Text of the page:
GSB finds PHIPA doesn’t govern occupational health information

20 Oct

Neither public nor private sector employees in Ontario have statutory privacy rights. This has been lamented by the IPC itself.

Ontario unions, however, often rely on the Ontario privacy statutes – FIPPA and PHIPA – to forward privacy grievances. This reliance is unnecessary given arbitrators recognize implicit privacy rights, and has caused the jurisprudence to become incredibly muddled. The worst case is the Divisional Court’s Hooper decision, a (non-labour) case that the IPC has effectively said is wrongly decided. I agree. Hooper needs to be challenged and decisively overruled.

In the interim, we’ll have litigation like that in a recent case decided by the GSB. It’s hard to distinguish Hooper, but Arbitrator Dissanyake distinguished Hooper as follows:

It is apparent, therefore, that in each of those cases, the employer was found to be providing some form of health care to its employees. For that purpose it was held that “health care” is not limited to making a diagnosis. It was broader. There is no evidence that the employer in the instant matter provides any health care to its employees even in the broader sense. It does collect some types of health information related to employees, but the purpose is not in any way related to provision of health care. The purpose is to deal with workplace implications of employees’ health issues on the rights and obligations under the collective agreement and legislation.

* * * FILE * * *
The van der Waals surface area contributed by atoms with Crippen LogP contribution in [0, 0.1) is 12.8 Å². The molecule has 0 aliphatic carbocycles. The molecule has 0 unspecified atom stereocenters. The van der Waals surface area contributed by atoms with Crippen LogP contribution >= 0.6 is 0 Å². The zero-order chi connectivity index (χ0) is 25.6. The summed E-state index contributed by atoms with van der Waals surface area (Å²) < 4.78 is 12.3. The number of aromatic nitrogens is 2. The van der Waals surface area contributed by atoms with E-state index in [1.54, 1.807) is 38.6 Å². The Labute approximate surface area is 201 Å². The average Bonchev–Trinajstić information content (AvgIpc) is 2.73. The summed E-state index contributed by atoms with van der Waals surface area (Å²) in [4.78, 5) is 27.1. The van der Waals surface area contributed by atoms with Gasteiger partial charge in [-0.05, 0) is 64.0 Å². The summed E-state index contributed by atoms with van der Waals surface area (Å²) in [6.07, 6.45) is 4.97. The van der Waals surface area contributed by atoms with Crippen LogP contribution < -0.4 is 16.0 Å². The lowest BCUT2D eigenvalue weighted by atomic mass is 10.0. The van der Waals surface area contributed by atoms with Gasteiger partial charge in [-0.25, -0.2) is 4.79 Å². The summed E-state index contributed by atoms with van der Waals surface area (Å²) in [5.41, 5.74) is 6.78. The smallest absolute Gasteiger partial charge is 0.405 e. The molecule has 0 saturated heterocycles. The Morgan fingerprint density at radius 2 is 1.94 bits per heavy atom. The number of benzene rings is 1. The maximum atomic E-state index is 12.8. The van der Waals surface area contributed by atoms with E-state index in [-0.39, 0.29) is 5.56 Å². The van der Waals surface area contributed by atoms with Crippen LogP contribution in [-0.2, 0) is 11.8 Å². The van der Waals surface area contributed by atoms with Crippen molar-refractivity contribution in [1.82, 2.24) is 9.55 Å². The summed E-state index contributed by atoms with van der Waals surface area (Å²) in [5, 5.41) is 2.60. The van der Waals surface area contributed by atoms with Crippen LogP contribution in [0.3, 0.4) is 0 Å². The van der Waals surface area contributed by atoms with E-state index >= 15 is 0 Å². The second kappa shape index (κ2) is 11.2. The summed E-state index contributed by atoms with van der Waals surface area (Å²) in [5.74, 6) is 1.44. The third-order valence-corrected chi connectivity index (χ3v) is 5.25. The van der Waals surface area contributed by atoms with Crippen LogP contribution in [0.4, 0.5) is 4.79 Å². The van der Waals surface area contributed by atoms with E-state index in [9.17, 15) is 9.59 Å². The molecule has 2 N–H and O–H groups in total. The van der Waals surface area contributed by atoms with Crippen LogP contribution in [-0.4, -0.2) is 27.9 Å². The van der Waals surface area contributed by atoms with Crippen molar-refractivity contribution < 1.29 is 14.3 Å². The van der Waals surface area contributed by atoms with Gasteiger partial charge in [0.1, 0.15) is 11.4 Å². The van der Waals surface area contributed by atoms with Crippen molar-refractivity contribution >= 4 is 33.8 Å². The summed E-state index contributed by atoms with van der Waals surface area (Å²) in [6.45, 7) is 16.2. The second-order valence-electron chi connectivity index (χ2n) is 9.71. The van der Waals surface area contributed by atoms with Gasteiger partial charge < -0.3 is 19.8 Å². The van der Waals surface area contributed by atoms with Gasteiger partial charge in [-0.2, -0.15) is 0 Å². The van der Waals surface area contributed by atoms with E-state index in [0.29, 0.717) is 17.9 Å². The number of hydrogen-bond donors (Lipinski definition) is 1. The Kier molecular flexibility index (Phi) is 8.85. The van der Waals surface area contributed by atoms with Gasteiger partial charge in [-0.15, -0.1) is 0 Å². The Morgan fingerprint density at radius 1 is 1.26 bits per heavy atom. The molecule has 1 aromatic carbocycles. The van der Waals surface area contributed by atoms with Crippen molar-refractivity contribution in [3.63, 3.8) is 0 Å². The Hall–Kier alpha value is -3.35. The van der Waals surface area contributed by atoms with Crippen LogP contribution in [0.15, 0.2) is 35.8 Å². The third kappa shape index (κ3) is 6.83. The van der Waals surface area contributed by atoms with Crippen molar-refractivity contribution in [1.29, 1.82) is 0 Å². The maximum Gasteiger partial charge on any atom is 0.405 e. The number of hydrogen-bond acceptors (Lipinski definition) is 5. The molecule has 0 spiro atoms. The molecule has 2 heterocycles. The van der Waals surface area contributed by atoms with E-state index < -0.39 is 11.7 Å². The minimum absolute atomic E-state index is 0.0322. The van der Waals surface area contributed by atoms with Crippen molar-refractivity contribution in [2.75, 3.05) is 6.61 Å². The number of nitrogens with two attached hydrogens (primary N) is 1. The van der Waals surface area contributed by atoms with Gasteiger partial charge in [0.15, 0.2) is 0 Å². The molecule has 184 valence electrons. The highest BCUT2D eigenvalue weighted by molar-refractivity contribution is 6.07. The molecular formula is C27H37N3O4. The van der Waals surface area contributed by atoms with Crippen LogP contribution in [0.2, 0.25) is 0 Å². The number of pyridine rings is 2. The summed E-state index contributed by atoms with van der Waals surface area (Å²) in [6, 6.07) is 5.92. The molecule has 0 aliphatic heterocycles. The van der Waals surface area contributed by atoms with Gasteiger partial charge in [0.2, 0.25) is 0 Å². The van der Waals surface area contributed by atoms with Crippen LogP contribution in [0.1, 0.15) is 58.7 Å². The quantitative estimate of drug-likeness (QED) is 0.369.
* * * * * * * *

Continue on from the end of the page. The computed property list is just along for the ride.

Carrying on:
I suppose the practical lesson for employers is to be very clear about the purpose of the occupational health function, saying things like this:

  • This white coat you are dealing with is a specialist that is part of our human resources team.
  • This is about assessing you to meet our human resources needs, not helping you get better.
  • Sure we’ll keep your information secure and treat it as confidential, but we’ll also use it for all our occupational health purposes, providing our employees and agents with access in accordance with the “need to know” principle.
  • Please understand. Your personal physician is your source of health care.

Tell your employees. Tell your occupational health staff. Say it loud. Say it proud.

Ontario Public Service Employees Union (Union) v Ontario (Treasury Board Secretariat), 2018 CanLII 55851 (ON GSB).

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